SW: I’ve loved the Chihuahuan Desert since I discovered it in high school. I came out to the Big Bend on my spring break in high school, and I knew I just wanted to be here. It’s an incredible place. When I went to college, I transferred out to Alpine, Texas, and I studied geology. I started playing the local bars there, and started writing songs. I’ve come back to the Big Bend year after year to charge my batteries. When we were making the record, I was living on the family farm in Northeast Texas that I had inherited from my parents. There was an oil company putting a pipeline through, and we couldn’t stop it. They ripped right through the heart of our property. We decided we needed to move, and my wife and I decided to come here because we thought we could thrive here.
PC: You’re recording a music video for the song “Fourteen Days” from the album. Why did you decide to have a video made for that song?
SW: It was mostly because of the location. My dear friend had just bought property out here, and had bought a place that nobody had lived in for five years. it was kind of run-down and neglected, which is kind of the theme of the song. My wife is an amazing photographer and videographer, and she said it was the right scene for the video, so that’s where we chose to shoot it.
PC: “I Tell Myself” is my favorite song from The Rock House Project. Can you talk about the inspiration behind that song?
SW: I wrote that song for a very dear friend of mine who was going through woman problems, and he was lying to himself about it. I wrote that song for him.
PC: What can listeners expect to hear on The Rock House Project when it’s released?
SW: What we set out to do when we recorded the album is have a live-band feel to it. To me, music sounds different and better when you’re playing with somebody and looking them in the eyes while you’re doing it. That’s more real than playing the track through and overdubbing in the studio, which is often the case. To me, there’s a magic that occurs when musicians are playing with each other, and that’s what I really wanted to capture. I brought some of the best musicians that I know, and we rented a house for a couple of weeks, and just started recording the songs. As a whole, the record is a blend of classic country and what I call garage band rock and roll. They’re some good old foot-stompin’ tunes that we had fun playing.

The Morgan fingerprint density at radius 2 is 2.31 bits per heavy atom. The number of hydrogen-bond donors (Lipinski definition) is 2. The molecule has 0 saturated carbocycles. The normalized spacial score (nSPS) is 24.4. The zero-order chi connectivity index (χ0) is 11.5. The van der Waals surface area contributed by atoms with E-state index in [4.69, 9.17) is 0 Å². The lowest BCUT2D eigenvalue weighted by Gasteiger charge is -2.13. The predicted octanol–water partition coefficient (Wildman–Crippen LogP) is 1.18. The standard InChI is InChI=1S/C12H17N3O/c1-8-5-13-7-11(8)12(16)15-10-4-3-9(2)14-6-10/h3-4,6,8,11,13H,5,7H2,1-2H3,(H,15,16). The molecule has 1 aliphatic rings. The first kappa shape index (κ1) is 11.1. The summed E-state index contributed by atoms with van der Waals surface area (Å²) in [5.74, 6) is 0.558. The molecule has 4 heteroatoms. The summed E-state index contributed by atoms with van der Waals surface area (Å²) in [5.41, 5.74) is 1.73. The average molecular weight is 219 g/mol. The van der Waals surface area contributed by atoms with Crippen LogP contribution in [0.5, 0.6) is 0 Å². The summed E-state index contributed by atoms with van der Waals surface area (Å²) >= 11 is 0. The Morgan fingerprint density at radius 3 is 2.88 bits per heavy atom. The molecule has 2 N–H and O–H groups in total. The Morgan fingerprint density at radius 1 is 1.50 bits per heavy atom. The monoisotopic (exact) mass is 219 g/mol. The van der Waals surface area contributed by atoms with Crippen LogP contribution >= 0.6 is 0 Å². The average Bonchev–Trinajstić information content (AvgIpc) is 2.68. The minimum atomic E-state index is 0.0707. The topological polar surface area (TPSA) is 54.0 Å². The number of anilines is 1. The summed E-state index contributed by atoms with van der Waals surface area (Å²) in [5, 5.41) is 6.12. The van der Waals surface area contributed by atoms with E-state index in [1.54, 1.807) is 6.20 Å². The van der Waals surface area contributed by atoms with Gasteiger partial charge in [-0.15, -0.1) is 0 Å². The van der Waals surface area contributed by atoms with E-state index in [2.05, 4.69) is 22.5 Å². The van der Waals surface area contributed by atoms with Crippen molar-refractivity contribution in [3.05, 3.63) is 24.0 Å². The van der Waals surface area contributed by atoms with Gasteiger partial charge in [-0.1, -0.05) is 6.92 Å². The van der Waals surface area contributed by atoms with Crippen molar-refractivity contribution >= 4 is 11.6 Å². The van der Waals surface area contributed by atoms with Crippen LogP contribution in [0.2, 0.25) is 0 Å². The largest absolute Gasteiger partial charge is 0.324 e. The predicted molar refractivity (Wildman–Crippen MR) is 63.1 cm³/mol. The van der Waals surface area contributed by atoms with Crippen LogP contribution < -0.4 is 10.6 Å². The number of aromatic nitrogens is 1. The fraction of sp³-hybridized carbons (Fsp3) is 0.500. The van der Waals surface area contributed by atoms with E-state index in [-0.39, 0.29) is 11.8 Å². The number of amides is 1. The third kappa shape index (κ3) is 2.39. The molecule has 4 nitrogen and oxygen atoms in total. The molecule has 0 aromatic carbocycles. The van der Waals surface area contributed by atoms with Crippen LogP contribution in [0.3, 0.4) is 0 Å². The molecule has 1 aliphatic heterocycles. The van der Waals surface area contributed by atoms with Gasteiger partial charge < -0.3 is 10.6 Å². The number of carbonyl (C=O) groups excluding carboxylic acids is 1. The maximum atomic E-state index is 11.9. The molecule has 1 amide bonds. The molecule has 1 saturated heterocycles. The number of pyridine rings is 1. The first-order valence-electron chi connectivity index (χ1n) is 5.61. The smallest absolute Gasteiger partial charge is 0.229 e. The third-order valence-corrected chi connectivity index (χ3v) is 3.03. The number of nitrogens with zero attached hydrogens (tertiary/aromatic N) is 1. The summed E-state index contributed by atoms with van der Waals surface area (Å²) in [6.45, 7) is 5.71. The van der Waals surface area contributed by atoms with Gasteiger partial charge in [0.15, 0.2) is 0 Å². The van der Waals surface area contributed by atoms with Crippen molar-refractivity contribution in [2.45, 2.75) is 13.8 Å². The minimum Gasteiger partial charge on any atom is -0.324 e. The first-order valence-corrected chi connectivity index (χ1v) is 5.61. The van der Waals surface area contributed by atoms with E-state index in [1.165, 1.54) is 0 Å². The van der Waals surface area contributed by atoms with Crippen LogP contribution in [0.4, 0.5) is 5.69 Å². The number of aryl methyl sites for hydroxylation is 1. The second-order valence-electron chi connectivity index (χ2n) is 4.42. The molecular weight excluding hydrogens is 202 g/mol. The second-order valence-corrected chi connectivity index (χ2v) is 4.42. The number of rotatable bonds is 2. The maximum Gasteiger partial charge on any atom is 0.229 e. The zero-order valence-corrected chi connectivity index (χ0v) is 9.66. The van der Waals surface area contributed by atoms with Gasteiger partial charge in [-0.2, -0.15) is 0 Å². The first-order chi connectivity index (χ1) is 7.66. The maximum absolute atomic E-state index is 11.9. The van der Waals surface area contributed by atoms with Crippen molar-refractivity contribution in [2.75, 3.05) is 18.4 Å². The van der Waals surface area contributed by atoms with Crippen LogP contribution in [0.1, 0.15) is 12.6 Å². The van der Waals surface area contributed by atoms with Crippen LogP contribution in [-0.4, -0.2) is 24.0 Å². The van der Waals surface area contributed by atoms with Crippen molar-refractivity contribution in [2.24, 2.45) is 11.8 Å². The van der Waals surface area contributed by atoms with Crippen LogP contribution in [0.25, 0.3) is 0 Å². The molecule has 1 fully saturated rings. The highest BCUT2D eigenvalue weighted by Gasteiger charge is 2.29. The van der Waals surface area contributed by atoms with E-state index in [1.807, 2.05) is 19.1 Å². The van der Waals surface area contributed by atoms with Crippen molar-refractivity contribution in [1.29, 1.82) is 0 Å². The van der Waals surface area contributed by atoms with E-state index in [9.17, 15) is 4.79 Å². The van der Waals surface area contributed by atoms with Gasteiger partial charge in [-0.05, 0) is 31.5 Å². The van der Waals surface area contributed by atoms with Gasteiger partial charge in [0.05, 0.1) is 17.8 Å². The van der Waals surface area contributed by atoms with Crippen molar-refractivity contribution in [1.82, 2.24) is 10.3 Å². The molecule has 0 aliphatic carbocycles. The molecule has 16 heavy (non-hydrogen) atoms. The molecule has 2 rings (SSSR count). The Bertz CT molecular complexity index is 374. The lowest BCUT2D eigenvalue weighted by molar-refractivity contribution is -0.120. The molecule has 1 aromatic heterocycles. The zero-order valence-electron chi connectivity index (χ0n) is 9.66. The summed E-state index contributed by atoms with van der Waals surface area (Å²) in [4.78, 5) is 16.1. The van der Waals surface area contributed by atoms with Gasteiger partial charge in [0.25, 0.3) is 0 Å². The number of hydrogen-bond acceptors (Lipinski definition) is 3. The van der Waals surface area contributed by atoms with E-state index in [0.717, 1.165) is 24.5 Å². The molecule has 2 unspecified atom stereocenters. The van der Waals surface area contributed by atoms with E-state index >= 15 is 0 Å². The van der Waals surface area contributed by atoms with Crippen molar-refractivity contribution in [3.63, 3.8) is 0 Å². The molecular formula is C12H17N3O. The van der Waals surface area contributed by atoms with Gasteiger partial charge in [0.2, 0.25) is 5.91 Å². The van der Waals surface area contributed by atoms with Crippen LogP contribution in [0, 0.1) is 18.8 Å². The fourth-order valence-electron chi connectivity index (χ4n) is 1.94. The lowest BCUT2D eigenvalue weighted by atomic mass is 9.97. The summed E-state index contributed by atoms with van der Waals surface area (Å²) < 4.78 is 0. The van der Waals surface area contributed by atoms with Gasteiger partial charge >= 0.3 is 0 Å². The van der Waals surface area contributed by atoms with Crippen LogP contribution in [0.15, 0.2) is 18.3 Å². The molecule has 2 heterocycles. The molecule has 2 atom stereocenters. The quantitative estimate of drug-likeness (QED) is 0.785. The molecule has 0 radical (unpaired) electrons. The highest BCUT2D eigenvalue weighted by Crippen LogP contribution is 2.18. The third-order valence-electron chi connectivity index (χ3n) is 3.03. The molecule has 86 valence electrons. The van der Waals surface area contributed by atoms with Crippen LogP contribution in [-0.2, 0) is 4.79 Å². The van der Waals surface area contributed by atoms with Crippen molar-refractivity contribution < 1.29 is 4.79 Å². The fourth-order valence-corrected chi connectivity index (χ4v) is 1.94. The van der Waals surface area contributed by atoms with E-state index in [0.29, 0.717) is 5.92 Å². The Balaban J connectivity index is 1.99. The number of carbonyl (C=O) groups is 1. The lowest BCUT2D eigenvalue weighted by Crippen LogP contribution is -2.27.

PC: What do you hope listeners take away from the album after listening all the way through?
SW: I hope they think I’m a good songwriter. I wrote all the songs on the record, and I hope they appreciate the time that we put into the record to make it really sound good. We took a lot of time to really do it right. I hope people appreciate the effort!
PC: Is there a level of vulnerability that you’re feeling as release day is getting closer, being that you were a writer on all of the songs and played a big part in the record coming together as a whole?
SW: That is a part of myself that I am actively denying right now [laughs]. I won’t allow myself to feel that.
PC: Along with releasing The Rock House Project, what are your plans for the rest of 2019 and beyond?
SW: I’d really love to get more gigs and to get the music where people can hear it. I did this for a long time. Lately, I’ve been living a very quiet life in the middle of nowhere, so the most intimidating aspect to me is going back out into the world and doing this again, but I am very excited about the opportunity to do it!
*Images courtesy of Scott Walker Facebook page*